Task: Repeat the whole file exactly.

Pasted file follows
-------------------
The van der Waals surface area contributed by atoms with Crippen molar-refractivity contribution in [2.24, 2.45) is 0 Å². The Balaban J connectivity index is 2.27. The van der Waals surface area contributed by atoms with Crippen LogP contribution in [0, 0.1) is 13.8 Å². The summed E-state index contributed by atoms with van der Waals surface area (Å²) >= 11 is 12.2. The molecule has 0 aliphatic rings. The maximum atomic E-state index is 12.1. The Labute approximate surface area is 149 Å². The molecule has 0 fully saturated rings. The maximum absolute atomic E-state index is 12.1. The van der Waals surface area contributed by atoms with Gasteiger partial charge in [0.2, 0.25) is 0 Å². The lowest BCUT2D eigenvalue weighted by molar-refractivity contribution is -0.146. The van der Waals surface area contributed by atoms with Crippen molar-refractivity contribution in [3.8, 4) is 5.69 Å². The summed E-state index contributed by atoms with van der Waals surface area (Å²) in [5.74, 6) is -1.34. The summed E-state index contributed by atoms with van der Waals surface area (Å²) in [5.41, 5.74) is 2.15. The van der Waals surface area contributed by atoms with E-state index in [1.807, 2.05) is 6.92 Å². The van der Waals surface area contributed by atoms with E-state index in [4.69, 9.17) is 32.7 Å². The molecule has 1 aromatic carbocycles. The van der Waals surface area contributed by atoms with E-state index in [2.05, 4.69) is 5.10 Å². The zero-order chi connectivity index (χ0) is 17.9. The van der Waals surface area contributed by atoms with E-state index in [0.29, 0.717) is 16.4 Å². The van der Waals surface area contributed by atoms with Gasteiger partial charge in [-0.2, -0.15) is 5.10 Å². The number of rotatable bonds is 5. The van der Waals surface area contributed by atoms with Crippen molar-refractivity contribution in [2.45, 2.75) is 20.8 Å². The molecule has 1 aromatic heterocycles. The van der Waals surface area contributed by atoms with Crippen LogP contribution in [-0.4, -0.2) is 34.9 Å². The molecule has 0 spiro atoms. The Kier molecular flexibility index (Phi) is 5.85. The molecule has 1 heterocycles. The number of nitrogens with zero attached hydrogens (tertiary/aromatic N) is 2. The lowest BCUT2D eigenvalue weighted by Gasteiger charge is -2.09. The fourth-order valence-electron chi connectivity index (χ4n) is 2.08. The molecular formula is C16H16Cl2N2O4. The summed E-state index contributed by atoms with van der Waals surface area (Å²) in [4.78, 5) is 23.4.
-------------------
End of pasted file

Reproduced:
The van der Waals surface area contributed by atoms with Crippen molar-refractivity contribution in [2.24, 2.45) is 0 Å². The Balaban J connectivity index is 2.27. The van der Waals surface area contributed by atoms with Crippen LogP contribution in [0, 0.1) is 13.8 Å². The summed E-state index contributed by atoms with van der Waals surface area (Å²) >= 11 is 12.2. The molecule has 0 aliphatic rings. The maximum atomic E-state index is 12.1. The Labute approximate surface area is 149 Å². The molecule has 0 fully saturated rings. The maximum absolute atomic E-state index is 12.1. The van der Waals surface area contributed by atoms with Gasteiger partial charge in [0.2, 0.25) is 0 Å². The lowest BCUT2D eigenvalue weighted by molar-refractivity contribution is -0.146. The van der Waals surface area contributed by atoms with Crippen molar-refractivity contribution in [3.8, 4) is 5.69 Å². The summed E-state index contributed by atoms with van der Waals surface area (Å²) in [5.74, 6) is -1.34. The summed E-state index contributed by atoms with van der Waals surface area (Å²) in [5.41, 5.74) is 2.15. The van der Waals surface area contributed by atoms with E-state index in [1.807, 2.05) is 6.92 Å². The van der Waals surface area contributed by atoms with E-state index in [4.69, 9.17) is 32.7 Å². The molecule has 1 aromatic carbocycles. The van der Waals surface area contributed by atoms with E-state index in [2.05, 4.69) is 5.10 Å². The zero-order chi connectivity index (χ0) is 17.9. The van der Waals surface area contributed by atoms with E-state index in [0.29, 0.717) is 16.4 Å². The van der Waals surface area contributed by atoms with Gasteiger partial charge in [-0.2, -0.15) is 5.10 Å². The number of rotatable bonds is 5. The van der Waals surface area contributed by atoms with Crippen molar-refractivity contribution in [2.45, 2.75) is 20.8 Å². The molecule has 1 aromatic heterocycles. The van der Waals surface area contributed by atoms with Crippen LogP contribution in [-0.4, -0.2) is 34.9 Å². The molecule has 0 spiro atoms. The Kier molecular flexibility index (Phi) is 5.85. The molecule has 1 heterocycles. The number of nitrogens with zero attached hydrogens (tertiary/aromatic N) is 2. The lowest BCUT2D eigenvalue weighted by Gasteiger charge is -2.09. The fourth-order valence-electron chi connectivity index (χ4n) is 2.08. The molecular formula is C16H16Cl2N2O4. The summed E-state index contributed by atoms with van der Waals surface area (Å²) in [4.78, 5) is 23.4.